Mr Deputy Speaker, approximately 2.4 million Australians smoke cigarettes daily and it has been estimated that two out of every three smokers will die prematurely due to their smoking.
Given these stark figures, reducing the number of Australians who smoke is one of the nation’s most important public health objectives.
This Committee has spent close to a year examining whether E cigarettes could assist in meeting that objective.
The Standing Committee on Health, Aged Care and Sport has a long history of delivering consensus and bipartisan reports.
On this occasion, that has not been possible and I find myself in the unusual position as Chair of co-authoring a dissenting report.
The Committee has been presented with starkly conflicting views during this inquiry and I respect those Committee members who have formed different judgements to my own.
I do, however, disagree with the conclusions reached by the majority of my colleagues.
The majority on the Committee made five recommendations, including two yearly reviews of the evidence, an international gathering of experts, a national approach to non-nicotine E-cigarettes including greater regulation of colours and flavourings and a continuation of the Therapeutic Goods Agency’s role in classifying nicotine.
I have presented a dissenting report along with my colleague, the Member for Goldstein.
The Member for Bowman has also submitted a dissenting report which concurs with our conclusions.
Australia has been a global leader in developing tobacco control policies.
This approach has been very successful — between 1991 and 2013 the proportion of Australians smoking daily dropped from 24 per cent to 12.8 per cent.
In recent years, however, progress has stalled with the daily smoking rate only dropping from 12.8 per cent to 12.2 per cent between 2013 and 2016.
It is highly unlikely Australia will reach its 2018 target of reducing smoking to 10 per cent of the population.
In these circumstances, a new approach is needed for those smokers who have been unable to quit smoking using the assistance currently available.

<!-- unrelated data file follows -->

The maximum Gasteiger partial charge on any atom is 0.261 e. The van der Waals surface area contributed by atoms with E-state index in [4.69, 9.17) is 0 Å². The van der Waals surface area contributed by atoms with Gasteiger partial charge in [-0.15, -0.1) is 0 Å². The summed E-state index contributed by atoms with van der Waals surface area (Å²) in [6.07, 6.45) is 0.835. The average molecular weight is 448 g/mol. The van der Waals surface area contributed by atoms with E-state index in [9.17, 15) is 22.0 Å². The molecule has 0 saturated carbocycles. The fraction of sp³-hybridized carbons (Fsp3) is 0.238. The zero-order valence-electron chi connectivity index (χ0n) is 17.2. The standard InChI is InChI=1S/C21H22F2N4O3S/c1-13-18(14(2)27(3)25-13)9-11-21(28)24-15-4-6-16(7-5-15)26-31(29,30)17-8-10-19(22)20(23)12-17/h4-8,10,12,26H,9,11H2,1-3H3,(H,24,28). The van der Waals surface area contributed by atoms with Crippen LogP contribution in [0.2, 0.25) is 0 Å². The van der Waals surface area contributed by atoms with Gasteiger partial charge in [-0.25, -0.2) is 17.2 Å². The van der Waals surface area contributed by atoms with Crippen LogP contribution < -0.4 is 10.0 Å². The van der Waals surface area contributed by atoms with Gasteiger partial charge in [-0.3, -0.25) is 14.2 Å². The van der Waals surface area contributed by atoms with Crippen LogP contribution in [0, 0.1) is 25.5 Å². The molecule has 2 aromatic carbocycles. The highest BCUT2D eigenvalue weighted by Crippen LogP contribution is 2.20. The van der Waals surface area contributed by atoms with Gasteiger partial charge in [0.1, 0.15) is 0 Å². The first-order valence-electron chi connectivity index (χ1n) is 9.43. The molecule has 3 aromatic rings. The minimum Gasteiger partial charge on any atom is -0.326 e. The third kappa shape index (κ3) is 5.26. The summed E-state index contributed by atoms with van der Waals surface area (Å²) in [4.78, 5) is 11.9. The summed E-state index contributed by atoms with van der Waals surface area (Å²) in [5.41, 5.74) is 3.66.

We need another weapon in the arsenal.
That’s why our dissenting report recommends that E-cigarettes containing nicotine should be made legal.
We know that nicotine is highly addictive. Quitting is hard and many smokers have unsuccessfully tried repeatedly.
Based on the evidence presented to the Committee, E cigarettes may be an answer for many of these people.
While the evidence base regarding E cigarettes is still emerging, there are clear indications that E-cigarettes are significantly less harmful to human health than smoking tobacco cigarettes.
If long term smokers who have been unable to quit smoking tobacco cigarettes switch to E cigarettes, thousands of lives could be saved.
One medical researcher whom the Committee met in New Zealand put the choice starkly:
She said: if a patient has earnestly tried existing ways of quitting but failed, then knowing the consequences of that patient continuing to smoke, how could a medical practitioner morally and ethically not recommend they consider E cigarettes?
Despite the potential health gains, Australia’s public health community has been resistant to the idea of making nicotine E-cigarettes legally available.
This stands in contrast to many of their counterparts in the United Kingdom and New Zealand who gave evidence to the Committee.
Many members of our health community are concerned that legally available nicotine E-cigarettes may, by extension, make smoking, attractive to young people. This is what is referred to as the gateway effect.
In those countries where nicotine E-cigarettes are legally available, however, there has not been an increase in youth smoking. In fact, smoking rates among young people continue to fall in jurisdictions where E-cigarettes are available.
If E-cigarettes are made legal we need the right regulatory environment – particularly one that recognises the need to prevent young people from taking up vaping.
Restrictions should be imposed to limit the appeal of E-cigarettes to young people and non-smokers.
In this regard the European Union and the United Kingdom provide excellent regulatory models.
Mr Deputy Speaker, in conclusion I would like to thank the organisations, agencies, and individuals who participated in this inquiry, especially those individuals who shared their personal experiences using E cigarettes.
The Committee also heard from witnesses from the United Kingdom and New Zealand and I thank them for the insight they provided.
Finally, I would like to thank my Committee colleagues for their consideration of the evidence during what has been a difficult inquiry and the Committee staff for their work which is always exceptionally professional.
Mr Deputy Speaker, I commend the report and obviously the dissenting reports to the House.